$250 dollars for a parking space: where does the money go?


The GMHS front parking lot used by students. Many students are complaining about the availability of the parking spaces as well as about the the price of the fees to park for the year. (Photo by Fernanda Molina)

Fernanda Molina, Editor-in-Chief

It’s September, so naturally, students are complaining about parking at GMHS.

“No. That’s too much money. I don’t want to pay for that. I walk,” said senior Izabella Sisson.

Throughout the years, the price for the parking spaces at GM has risen significantly. In 1999, students paid a fee of $100 dollars, which increased to $200 in 2010-2011. This year the parking spaces cost $250.

“Well, I think it’s expensive, but it becomes a bit more reasonable if the price is split with your parents,” said junior driver Kate Rasmussen.

The other part of the problem is that there are not enough parking spots at GM for all of the 400 juniors and seniors at our school. This unbalance between supply and demand leads to students having to pay more for their spots.

Currently, many students are forced to park in the Northern Virginia Graduate Center or the Metro parking lots. In order to park in those locations, students must pay a daily fee of $3.00 for the Metro parking lot and $5.00 for the Northern Virginia Graduate Center. This turns out to be much more than $250 for the year if a student drives to school every day.

We only have a certain amount of parking spots,” said Assistant Principal Mr. Kevin Clark. “We need to ensure teachers and staff have parking spots available, and also guarantee as many students as possible [have] parking here on campus,” said Mr. Clark.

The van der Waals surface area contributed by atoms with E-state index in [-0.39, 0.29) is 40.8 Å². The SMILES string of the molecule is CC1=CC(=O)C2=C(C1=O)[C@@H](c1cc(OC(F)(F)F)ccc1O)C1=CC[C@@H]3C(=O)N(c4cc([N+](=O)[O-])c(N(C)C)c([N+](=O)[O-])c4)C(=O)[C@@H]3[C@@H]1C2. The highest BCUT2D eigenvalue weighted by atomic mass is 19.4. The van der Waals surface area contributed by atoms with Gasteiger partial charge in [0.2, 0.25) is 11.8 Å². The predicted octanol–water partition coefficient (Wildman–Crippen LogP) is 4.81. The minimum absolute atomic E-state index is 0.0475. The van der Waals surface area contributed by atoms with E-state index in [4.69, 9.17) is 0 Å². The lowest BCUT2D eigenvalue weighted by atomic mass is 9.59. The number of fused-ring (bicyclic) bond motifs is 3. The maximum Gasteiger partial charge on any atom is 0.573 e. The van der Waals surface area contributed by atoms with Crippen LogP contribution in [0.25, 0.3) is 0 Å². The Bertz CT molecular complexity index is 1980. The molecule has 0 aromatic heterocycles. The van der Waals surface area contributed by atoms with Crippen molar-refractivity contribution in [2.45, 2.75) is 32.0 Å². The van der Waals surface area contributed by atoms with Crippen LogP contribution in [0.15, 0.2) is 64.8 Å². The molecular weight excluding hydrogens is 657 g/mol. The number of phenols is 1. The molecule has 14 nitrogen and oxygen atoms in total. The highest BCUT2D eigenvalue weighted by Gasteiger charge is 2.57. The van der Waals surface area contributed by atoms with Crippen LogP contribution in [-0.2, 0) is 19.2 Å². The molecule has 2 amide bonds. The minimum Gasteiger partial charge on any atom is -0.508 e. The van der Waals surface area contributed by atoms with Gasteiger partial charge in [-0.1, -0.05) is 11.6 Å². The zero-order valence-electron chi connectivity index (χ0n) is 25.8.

With teachers being the priority for parking spots, a few juniors are left with no parking spaces for the year if they receive their license after September.

The money Mason collects from selling yearly parking spots to students is recorded in the General Ledger as Student Activities revenue. This year, GMHS sold 120 parking spaces, which totaled $30,000 dollars.

“This revenue is used to help offset the much larger expense of Student Activities expenditures,” said FCCPS Director of Budget and Finance, Mrs. Mechelle Coppock. “These expenditures include many different categories including graduation expenses, some field trip expenses, club registration or competition fees and many more.”

The 2018 student activities expenditures were $773,200 and the $30,000 the school acquires from the parking fees is not enough to cover even 5% of this amount. Although $250 is a lot for each student driver, the parking fees don’t even begin to cover total student activities expenditures.

Mason’s parking fees are comparable to all Fairfax County High Schools, which have a parking fee of $200.

For students at GM, parking is a significant concern, but the price is not so much a problem as is the availability to accommodate enough students with a parking space for the year.

This problem will worsen when the new school is built – it will only offer 380 parking spots for the students, which will be enough to accommodate the seniors, but not the juniors. Yet, that is a topic to be addressed for another time.